THE guard from the antiquities authority was asleep when I arrived at the Temple of Bel, deep in the Syrian desert. Not unreasonable, given that it was before visiting hours, maybe 5:30 a.m., and almost totally dark. A ribbon of purple on the horizon hinted at sunrise, and the war raging over there, in Iraq. [Continue Reading]
HAVANA — It’s just a few lines of blue ink, two words in a neat cursive. “Abajo Fidel” reads the tattoo on Roberto Hernandez Barrios’ left shoulder. But in one of Fidel Castro’s prisons — where Barrios just came from — those are fighting words. They mean, “Down with Fidel.” Barrios’ right shoulder could bear [Continue Reading]
The biggest change to the island’s economy isn’t the thaw in U.S.-Cuba relations Photographs by Sebastián Liste for Bloomberg Businessweek The currency crisis starts about 75 feet into Cuba. I land in the late afternoon and, after clearing customs, step into the busy arrivals hall of Havana’s airport looking for help. I ask a woman [Continue Reading]
Tuareg nomads have stormed out of the desert again, threatening a return to culture war in the Sahara’s legendary lost city. Patrick Symmes on the rebel alliance, and the fire next time. Photographer: Marco Di Lauro/Reportage by Getty Images People dress like kings and queens in the capital of Mali, even in the dirt streets [Continue Reading]
Written by: Patrick Symmes and Peter Frank Edwards Harvest Swoon It’s called agriturismo in Italy—travel to the things that feed us—but these days it’s blooming right here at home, especially in the farms and vineyards of the Pacific Northwest. Patrick Symmes pulls up a chair There was a telescope at the Willows Inn, but I [Continue Reading]
In a country sealed against time, Patrick Symmes discovers the irrepressible cultural vibrancy of an island with storied works from the past, rising art stars of today, and an eye on the future.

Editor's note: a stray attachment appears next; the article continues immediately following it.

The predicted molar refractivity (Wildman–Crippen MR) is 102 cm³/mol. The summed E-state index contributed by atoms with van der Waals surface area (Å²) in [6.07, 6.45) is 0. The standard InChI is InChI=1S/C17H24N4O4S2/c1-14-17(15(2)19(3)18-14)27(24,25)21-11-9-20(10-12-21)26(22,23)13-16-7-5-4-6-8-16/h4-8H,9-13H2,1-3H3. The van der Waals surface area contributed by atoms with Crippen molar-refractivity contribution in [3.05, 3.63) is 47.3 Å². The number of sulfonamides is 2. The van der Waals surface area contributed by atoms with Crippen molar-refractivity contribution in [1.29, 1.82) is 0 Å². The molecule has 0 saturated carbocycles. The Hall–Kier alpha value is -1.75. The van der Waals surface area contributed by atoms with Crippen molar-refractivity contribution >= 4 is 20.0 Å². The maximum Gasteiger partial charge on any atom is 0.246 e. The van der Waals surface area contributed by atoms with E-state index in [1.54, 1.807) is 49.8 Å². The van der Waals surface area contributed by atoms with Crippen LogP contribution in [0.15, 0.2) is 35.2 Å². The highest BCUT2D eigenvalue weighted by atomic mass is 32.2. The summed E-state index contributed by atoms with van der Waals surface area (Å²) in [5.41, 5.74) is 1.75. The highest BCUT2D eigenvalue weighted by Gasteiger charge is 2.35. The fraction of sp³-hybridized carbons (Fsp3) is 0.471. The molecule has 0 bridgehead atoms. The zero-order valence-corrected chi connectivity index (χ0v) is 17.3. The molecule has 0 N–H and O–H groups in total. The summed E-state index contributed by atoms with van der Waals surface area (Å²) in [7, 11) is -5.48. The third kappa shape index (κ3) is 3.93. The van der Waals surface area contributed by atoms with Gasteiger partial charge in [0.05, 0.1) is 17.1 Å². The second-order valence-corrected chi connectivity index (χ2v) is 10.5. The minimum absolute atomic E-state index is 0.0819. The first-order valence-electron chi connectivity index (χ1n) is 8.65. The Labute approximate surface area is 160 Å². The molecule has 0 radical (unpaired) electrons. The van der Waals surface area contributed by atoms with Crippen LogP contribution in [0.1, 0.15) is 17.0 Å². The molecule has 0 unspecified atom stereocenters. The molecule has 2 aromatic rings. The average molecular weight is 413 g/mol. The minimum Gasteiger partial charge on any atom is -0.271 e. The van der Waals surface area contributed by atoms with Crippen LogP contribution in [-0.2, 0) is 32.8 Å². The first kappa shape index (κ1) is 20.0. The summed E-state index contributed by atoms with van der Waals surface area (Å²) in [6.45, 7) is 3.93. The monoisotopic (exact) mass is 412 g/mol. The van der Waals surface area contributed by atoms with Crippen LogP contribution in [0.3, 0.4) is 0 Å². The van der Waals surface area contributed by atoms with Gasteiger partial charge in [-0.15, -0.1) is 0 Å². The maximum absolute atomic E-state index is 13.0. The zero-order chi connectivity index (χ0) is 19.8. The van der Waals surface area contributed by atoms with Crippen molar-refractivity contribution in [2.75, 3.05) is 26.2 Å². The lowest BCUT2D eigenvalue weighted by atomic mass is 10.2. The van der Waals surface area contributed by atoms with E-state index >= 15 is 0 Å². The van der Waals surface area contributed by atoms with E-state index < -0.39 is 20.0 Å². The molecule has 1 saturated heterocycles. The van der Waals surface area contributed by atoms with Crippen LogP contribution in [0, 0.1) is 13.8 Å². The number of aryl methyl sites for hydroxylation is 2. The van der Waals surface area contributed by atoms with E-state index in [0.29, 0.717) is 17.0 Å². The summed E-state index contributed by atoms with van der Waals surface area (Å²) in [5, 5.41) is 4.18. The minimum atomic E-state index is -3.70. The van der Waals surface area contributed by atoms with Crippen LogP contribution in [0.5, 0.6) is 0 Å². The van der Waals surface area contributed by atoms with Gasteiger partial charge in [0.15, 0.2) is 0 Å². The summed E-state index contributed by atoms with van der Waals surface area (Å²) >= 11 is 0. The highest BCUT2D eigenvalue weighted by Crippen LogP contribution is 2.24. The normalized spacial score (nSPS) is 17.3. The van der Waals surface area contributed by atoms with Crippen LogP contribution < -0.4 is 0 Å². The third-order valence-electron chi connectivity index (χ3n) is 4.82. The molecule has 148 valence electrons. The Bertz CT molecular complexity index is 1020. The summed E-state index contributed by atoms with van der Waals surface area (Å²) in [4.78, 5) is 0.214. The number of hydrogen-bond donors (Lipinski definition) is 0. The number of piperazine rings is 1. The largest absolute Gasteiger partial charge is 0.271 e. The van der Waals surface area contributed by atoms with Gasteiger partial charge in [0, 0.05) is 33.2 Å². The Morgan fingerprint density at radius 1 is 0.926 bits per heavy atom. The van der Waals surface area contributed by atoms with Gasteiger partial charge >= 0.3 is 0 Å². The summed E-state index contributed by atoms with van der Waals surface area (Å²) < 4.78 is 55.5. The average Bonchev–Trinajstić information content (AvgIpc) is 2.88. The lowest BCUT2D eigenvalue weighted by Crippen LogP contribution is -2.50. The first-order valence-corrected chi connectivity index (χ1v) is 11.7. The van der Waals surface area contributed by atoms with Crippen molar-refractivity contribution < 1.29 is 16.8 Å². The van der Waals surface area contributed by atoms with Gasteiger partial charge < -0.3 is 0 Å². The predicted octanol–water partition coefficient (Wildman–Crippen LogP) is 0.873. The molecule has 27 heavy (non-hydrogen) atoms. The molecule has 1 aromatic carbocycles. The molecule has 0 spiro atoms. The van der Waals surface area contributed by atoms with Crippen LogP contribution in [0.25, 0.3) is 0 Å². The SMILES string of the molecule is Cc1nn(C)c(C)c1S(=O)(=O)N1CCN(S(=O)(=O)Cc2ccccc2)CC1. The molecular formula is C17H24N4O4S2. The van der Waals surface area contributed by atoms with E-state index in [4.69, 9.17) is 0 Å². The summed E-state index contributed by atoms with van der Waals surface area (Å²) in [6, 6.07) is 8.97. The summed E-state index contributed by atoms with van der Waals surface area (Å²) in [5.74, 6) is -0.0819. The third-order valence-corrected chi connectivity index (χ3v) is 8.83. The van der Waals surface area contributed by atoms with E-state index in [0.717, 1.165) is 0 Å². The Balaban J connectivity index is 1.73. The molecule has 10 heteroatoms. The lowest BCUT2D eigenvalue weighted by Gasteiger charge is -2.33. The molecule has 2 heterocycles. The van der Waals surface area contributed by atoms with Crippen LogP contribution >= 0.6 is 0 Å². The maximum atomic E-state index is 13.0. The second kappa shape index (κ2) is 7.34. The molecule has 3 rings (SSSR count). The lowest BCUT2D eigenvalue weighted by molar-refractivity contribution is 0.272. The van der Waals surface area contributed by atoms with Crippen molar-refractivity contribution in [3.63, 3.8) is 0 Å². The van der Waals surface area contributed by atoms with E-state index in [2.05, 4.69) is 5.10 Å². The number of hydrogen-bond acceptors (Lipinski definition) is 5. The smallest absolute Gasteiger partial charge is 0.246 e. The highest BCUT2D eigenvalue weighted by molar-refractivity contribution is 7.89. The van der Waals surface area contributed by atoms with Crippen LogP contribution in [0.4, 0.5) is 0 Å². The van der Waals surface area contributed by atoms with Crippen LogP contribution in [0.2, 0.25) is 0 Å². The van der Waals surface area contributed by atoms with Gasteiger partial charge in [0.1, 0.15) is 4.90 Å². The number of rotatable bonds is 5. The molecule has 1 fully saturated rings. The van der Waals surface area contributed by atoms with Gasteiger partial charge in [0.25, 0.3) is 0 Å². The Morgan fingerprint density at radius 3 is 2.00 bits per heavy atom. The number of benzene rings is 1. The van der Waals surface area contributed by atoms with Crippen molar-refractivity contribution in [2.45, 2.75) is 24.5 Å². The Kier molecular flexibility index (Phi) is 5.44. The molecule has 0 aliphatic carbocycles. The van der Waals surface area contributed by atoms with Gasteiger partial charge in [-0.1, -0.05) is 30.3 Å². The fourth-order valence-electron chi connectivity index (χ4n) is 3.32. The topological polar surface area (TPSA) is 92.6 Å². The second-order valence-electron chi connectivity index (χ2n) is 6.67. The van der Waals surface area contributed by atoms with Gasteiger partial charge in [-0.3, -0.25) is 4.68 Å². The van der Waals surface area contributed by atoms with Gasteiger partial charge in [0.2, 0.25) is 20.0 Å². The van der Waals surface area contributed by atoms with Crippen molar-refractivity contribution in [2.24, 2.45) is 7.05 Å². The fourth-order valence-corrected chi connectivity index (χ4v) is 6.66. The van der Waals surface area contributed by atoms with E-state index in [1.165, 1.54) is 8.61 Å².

Leaving Haiti in a 21’ boat with the Caribbean’s bravest sailors.
I followed Hannah as she swam over the sand and then up the gently sloping mountain of coral in front of us. I could feel the pressure subsiding—ninety feet, then seventy, sixty, forty—until we came to the top of the reef, at about thirty-five feet. There were green needlefish hovering here, a blue-tinged Caribbean spiny lobster jammed into a crevice, and waves of lettuce coral and gorgonian fans. A four-foot barracuda paid no attention to us, which is what you want from a barracuda. Decompressing in a motionless float, I shared the current with bright, tiny fairy basslets and a pair of gray angelfish that moved in devoted tandem. The reef was a vibrant collage of soft and hard coral thick with fish. Long barrel sponges gave shelter to a balloonfish, a school of mackerel whipped by, there was a black grouper, and an eagle ray fanned past on its way to the shallows.
The Sweetest Villains: In Prewar Syria, a farewell tour for archaeology, peace, and dictators.
The singing builds, the flags wave, and for a while we are inside the joyous machine of a fan club, exactly where I always dreaded, a stomping, jeering, cheering, and drunken band of warriors. The enemy—the Brazilian team Fluminense—takes the field amid a deafening chorus of 40,000 boos. When Boca comes out, the stadium explodes into a wall of bass drums and chanting: Dale, dale, Bo! Dale, dale, Bo! Dale, dale, Bo! Bo-ca! Let’s go, Boca!
The visiting team gives the stadium a scare: two quick attacks on goal. La Doce only sings louder, draining the atmosphere with a version of “Volare” for 20,000 voices.
Three ways to see and save the Caribbean’s imperiled reefs.